THE modern wonders of the internet allowed me to “attend” both the SNP’s convention and the AUOB march and rally in Stirling. I was able to watch the SNP’s morning session in Dundee via the internet, including the First Minister’s contribution, then drive to Stirling, have a very decent meal and a small cold beer in a local hostelry, and still be in time to see the arrival of the marchers into the field of Bannockburn. All credit to them: it was a very warm day and the march had taken around two hours. There was time to renew old friendships with people I have not seen since the arrival of Covid.

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I was even home in time to watch most of the closing speech by SNP MP Mhairi Black. On Sunday I was able to “catch up”, via a well-known video streaming service, on the parts of the SNP’s convention I had missed. This came with the welcome ability to fast-forward several of the less well-thought-out contributions. The contribution from Graeme McCormick was worthy of replay.

Official attendance figures at these events are difficult to estimate and, I suspect, subject to inflation by both organisers. It was very clear that the Caird Hall was far from capacity. At one point I counted 25 rows of about 25 seats. Cleary there were some people not visible in the video stream but there certainly seemed to be fewer than 1000 folk in the building. Given the importance of the convention and the fact that the SNP has more than 70,000 members, this must give serious cause for concern.

The numbers at the AUOB march and rally were even harder to quantify. I heard the figure of 6000 announced and I seriously doubt there were that many, but in any case there were certainly a lot more than were seated in the Caird Hall.

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The fact that more nationalists considered a two-hour mainly uphill march in the hot sun a more attractive proposition than a day in the Caird Hall trying to come to some kind conclusion as to the SNP’s way forward must come as a warning to the SNP leadership.

Monday’s headline in The National has the First Minister stating “Win and we will start preparing to get out of Union”. I foolishly thought we had started preparing back around 1974 when 11 SNP MPs were elected.

The SNP have had a majority of Scotland’s MPs since 2015. There are currently 45. When do negotiations start? Tomorrow? Next week? No. Only after the next Westminster elections, it seems. By then there may not be a majority of SNP MPs.

Dr Iain Evans

A VOTE for the SNP at the next Westminster election will be a vote to endorse Scotland becoming an independent country.

Nothing groundbreaking or headline-grabbing in that statement by First Minister Humza Yousaf, who was merely reiterating the fundamentals and founding principles of the SNP, principles that those who attended Dundee at the weekend would endorse.

Dundee certainly sent no message of “devo max” as the way forward, the message was clear and loud: time is not on our side, Scotland is being harmed, exploited and damaged by continuing in this union of unequals.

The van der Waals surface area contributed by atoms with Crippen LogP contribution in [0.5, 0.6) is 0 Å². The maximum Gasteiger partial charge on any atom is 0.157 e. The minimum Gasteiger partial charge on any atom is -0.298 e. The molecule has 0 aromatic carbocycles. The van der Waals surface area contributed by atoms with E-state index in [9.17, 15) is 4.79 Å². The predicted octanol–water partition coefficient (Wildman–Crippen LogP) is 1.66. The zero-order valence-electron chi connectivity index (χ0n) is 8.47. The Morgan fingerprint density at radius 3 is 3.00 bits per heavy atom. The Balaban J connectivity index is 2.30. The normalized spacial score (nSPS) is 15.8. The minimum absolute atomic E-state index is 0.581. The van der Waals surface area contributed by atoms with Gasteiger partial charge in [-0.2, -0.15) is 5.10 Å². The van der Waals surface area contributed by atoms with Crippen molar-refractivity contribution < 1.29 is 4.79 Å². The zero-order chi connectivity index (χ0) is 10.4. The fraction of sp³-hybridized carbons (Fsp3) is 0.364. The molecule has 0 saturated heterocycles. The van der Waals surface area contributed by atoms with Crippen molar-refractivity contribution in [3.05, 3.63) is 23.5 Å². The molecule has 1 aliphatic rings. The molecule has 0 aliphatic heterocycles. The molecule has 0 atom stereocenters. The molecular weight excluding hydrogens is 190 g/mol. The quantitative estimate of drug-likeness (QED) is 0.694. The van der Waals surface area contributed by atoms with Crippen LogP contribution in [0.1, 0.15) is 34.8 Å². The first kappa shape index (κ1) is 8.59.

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I say unequals because Scotland’s voice and democracy is constantly being eroded. Just take our Holyrood parliament’s democracy being called in by the Westminster government because they can’t accept democratic decisions being made by our democratically elected MSPs!

Scotland can’t make decisions on pensions despite having an ageing population, on 86% of welfare spend in Scotland, and on having weapons of mass destruction housed only 30 miles from our largest city Glasgow.

Scotland needs to take the decisions that affect us all in our own democracy, and that was the message from Scotland’s First Minister from Dundee.

Catriona C Clark

READING Chris McEleny’s piece in Mondays paper, I fully agree with the “coming together” of all the independence parties and others, but when it comes to selecting who stands for the “Scotland United” concept, who’s going to select who stands aside and basically loses their job from the 45 SNP MPs, with no guarantees of holding the seat?

As for the SNP party “sitting low” – not that low, Mr McEleny, when you think of the numbers still in the party compared with others.

Ken McCartney

ALTHOUGH greatly saddened at the passing of the incomparable Winnie Ewing, and while conveying heartfelt condolences to all her family, Scotland also celebrates a great life well lived.

With her personality, actions and achievements, Madame Ecosse galvanised the movement for Scottish independence. To honour her lasting memory and legacy, unity of purpose must now be Scotland’s first aim, as we remember her rallying call: “stop the world, Scotland wants to get on.”

Grant Frazer

IT was interesting to read Tommy Sheppard’s views about the SNP on Saturday (We’re battered but we must regroup and wing coming election, Jun 24).

He said that Scotland will “need to become a renewable powerhouse”. That is undoubtedly true, but is Tommy aware of the existence of the Energy Charter Treaty, which would allow energy companies to sue Scotland should she make any decisions which might affect their profits? The existence of this treaty threatens Scotland’s move towards a renewable future.

I would ask Tommy, and all other SNP MPs, to sign Early Day Motion 1279 “Withdrawal from The Energy Charter Treaty” as quickly as possible, as an indication that they realise how damaging the treaty could be to the energy plans of an independent Scotland.

Jean Kemp
Global Justice Now Dundee